Ecosystems and Human Well-Being: A Manual for Assessment Practitioners
Neville Ash, Hernán Blanco, Claire Brown, Keisha Garcia, Thomas Henrichs, Nicolas Lucas, Ciara Raudsepp-Hearne, R. David Simpson, Robert Scholes, Thomas P. Tomich, Bhaskar Vira, Monika Zurek
Island Press, 2010
Library of Congress GF50.E2617 2010 | Dewey Decimal 333.714
Designed by a partnership of UN agencies, international scientific organizations, and development agencies, the Millennium Ecosystem Assessment (MA) is the most extensive study ever of the linkages between the world’s ecosystems and human well-being. The goal of the MA is to establish the scientific basis for actions needed to enhance the contribution of ecosystems to human well-being without undermining their long-term productivity. With contributions by more than 500 scientists from 70 countries, the MA has proven to be one of the most important conservation initiatives ever undertaken, and the ecosystem services paradigm on which it is based provides the standard for practice. This manual supplies the specific tools that practitioners of the paradigm need in order to extend their work into the future.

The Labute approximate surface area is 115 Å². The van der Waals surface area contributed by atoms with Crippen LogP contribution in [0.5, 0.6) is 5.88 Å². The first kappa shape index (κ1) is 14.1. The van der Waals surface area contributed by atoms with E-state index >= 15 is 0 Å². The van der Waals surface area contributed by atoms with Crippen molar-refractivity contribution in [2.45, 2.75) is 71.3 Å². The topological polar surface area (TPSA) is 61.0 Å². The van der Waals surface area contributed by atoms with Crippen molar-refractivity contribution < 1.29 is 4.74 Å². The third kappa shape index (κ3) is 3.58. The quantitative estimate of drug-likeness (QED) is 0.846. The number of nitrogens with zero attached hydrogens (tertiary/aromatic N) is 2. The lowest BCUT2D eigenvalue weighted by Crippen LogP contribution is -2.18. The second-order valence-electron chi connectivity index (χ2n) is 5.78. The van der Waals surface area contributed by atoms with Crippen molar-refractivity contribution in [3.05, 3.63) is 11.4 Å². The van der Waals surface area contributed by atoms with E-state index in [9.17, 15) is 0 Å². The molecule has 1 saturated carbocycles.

The manual is a stand-alone “how to” guide to conducting assessments of the impacts on humans of ecosystem changes. In addition, assessment practitioners who are looking for guidance on particular aspects of the assessment process will find individual chapters of this manual to be useful in advancing their understanding of best practices in ecosystem assessment. The manual builds on the experiences and lessons learned from the Millennium Ecosystem Assessment global and sub-global assessment initiatives, with chapters written by well-known participants in those initiatives. It also includes insights and experiences gained from a wider range of ecosystem service-focused assessment activities since the completion of the MA in 2005.